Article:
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One-Time Pad (OTP)

  • Description
  • Algorithm
  • Block diagrams
  • Mathematical functions
  • Implementation
Invented in 1917 by Gilbert Vernam, an engineer at AT&T Corporation in the USA.
Stream cipher with symmetric secret key
Key length = message length
It has been proven that OTP is impossible to crack if it is used correctly. It has the perfect secrecy property and allows very fast encryption and decryption. However, the secret key must be at least as long as the message, what makes it quite inconvenient to use while sending large electronic information.

Both data encryption and decryption by using OTP takes place in the same way. All bytes of the message (or of the ciphertext) are added XOR to bytes of the secret key.

The bytes are added one by one, and each addition produces one output byte:

   mi XOR ki = ci
   ci XOR ki = mi

Using the same key repeatedly

Each part of the secret key can be used only once for encrypting exactly one part of the message (of course, of the same length). Using the same key bytes more than once, allows the attacker to discover the two original messages summed by XOR:

   M1 XOR K = C1
   M2 XOR K = C2
   C1 XOR C2 = M1 XOR K XOR M2 XOR K = M1 XOR M2

Having two original messages summed by XOR, the intruder can try to broke the cipher, by using attacks based on language and encoding features.

Providing no integrity

It is possible to modify the ciphertext in such a way, that the receiver would not be able to detect that. What is worse, the changes have a predictable impact on the message. If the attackers know the structure of the message, they are able to change only the desired parts of the message.

   m -> enc(m, k) -> m XOR k
   (m XOR k) XOR p = m XOR k XOR p
   m XOR k XOR p -> dec(m XOR p, k) -> m XOR p

   where p is the modification added by the attacker.

Secret Sharing

OTP allows to share the secret key among a number of people. Then, the encrypted text can be decoded only when all those parties use their parts of the key. Each person will know only one subkey.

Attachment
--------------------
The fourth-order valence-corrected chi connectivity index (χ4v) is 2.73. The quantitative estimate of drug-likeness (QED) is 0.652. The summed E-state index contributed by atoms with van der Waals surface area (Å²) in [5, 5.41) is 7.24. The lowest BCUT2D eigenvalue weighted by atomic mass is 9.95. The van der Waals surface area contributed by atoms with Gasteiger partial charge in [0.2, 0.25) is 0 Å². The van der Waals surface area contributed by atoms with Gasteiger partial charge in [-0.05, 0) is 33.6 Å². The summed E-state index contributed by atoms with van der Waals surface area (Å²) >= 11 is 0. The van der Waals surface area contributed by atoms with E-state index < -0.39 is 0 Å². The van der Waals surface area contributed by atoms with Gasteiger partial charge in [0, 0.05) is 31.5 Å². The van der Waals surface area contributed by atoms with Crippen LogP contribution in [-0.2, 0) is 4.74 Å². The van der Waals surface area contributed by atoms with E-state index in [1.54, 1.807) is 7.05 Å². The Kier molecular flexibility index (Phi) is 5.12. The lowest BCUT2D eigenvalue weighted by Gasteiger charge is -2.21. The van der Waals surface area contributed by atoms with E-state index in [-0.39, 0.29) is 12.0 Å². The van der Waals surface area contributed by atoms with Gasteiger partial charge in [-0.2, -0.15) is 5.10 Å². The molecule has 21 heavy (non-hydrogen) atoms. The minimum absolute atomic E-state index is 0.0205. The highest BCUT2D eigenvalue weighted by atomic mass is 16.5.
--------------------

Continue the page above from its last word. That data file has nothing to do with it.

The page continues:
To encrypt a text of size n by using a secret key sharing by m people, it is required to prepare m*n key characters. As a result, each subkey will contain n characters and will allow to encrypt a text up n-character long.

For example, if a secret key is shared among three parties, it will be required to have all three subkeys XORed with the ciphertext in order to recover the original message.

   K = K1 XOR K2 XOR K3
   C = M XOR K1 XOR K2 XOR K3
   M = C XOR K1 XOR K2 XOR K3

 
XOR
The only operation during the OTP encryption and decryption is Exclusive Or (XOR). The key bytes are added XOR to the data bytes, one after another.
Each time, all the 8 bits in the first byte are added XOR to the 8 bits in the second bytes.

A truth table for XOR
b1b2b1 XOR b2
0   
1   
1   
0   

OTP encryption implemented in C++:

string otp(const string & plaintext, const string & key) {
    size_t len = plaintext.size() < key.size() ?
                 plaintext.size() : key.size();

    string ciphertext;
    ciphertext.resize(len);

    for (size_t i = 0; i < len; ++i) {
        ciphertext[i] = ((short int)plaintext[i]) ^
                        ((short int)key[i]);
    }

    return ciphertext;
}